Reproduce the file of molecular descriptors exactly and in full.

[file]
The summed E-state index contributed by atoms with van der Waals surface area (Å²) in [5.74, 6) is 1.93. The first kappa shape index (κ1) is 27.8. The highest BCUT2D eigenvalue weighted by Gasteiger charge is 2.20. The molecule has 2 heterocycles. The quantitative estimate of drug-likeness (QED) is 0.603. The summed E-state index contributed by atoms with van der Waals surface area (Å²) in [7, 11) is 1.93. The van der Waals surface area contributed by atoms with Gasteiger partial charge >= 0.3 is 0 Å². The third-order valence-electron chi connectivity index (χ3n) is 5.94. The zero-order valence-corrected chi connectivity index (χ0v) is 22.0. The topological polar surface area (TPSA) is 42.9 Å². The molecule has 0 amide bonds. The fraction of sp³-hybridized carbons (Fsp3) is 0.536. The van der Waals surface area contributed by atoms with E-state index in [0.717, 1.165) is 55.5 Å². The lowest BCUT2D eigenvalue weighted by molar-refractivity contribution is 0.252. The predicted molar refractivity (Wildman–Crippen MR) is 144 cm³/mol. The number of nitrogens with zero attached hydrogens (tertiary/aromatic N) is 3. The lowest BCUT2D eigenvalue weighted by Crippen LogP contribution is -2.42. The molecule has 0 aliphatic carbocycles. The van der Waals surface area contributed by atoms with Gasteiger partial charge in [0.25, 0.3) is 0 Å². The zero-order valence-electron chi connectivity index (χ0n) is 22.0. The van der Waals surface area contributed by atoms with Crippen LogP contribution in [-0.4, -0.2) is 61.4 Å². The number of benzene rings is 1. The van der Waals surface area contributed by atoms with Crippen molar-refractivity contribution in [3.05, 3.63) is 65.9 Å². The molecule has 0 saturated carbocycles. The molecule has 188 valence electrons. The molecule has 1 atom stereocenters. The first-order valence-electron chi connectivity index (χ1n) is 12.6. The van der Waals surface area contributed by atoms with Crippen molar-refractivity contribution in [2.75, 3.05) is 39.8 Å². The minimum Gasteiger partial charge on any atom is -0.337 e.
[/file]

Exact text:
The summed E-state index contributed by atoms with van der Waals surface area (Å²) in [5.74, 6) is 1.93. The first kappa shape index (κ1) is 27.8. The highest BCUT2D eigenvalue weighted by Gasteiger charge is 2.20. The molecule has 2 heterocycles. The quantitative estimate of drug-likeness (QED) is 0.603. The summed E-state index contributed by atoms with van der Waals surface area (Å²) in [7, 11) is 1.93. The van der Waals surface area contributed by atoms with Gasteiger partial charge >= 0.3 is 0 Å². The third-order valence-electron chi connectivity index (χ3n) is 5.94. The zero-order valence-corrected chi connectivity index (χ0v) is 22.0. The topological polar surface area (TPSA) is 42.9 Å². The molecule has 0 amide bonds. The fraction of sp³-hybridized carbons (Fsp3) is 0.536. The van der Waals surface area contributed by atoms with E-state index in [0.717, 1.165) is 55.5 Å². The lowest BCUT2D eigenvalue weighted by molar-refractivity contribution is 0.252. The predicted molar refractivity (Wildman–Crippen MR) is 144 cm³/mol. The number of nitrogens with zero attached hydrogens (tertiary/aromatic N) is 3. The lowest BCUT2D eigenvalue weighted by Crippen LogP contribution is -2.42. The molecule has 0 aliphatic carbocycles. The van der Waals surface area contributed by atoms with Gasteiger partial charge in [0.25, 0.3) is 0 Å². The zero-order valence-electron chi connectivity index (χ0n) is 22.0. The van der Waals surface area contributed by atoms with Crippen LogP contribution in [-0.4, -0.2) is 61.4 Å². The number of benzene rings is 1. The van der Waals surface area contributed by atoms with Crippen molar-refractivity contribution in [3.05, 3.63) is 65.9 Å². The molecule has 0 saturated carbocycles. The molecule has 188 valence electrons. The molecule has 1 atom stereocenters. The first-order valence-electron chi connectivity index (χ1n) is 12.6. The van der Waals surface area contributed by atoms with Crippen molar-refractivity contribution in [2.75, 3.05) is 39.8 Å². The minimum Gasteiger partial charge on any atom is -0.337 e.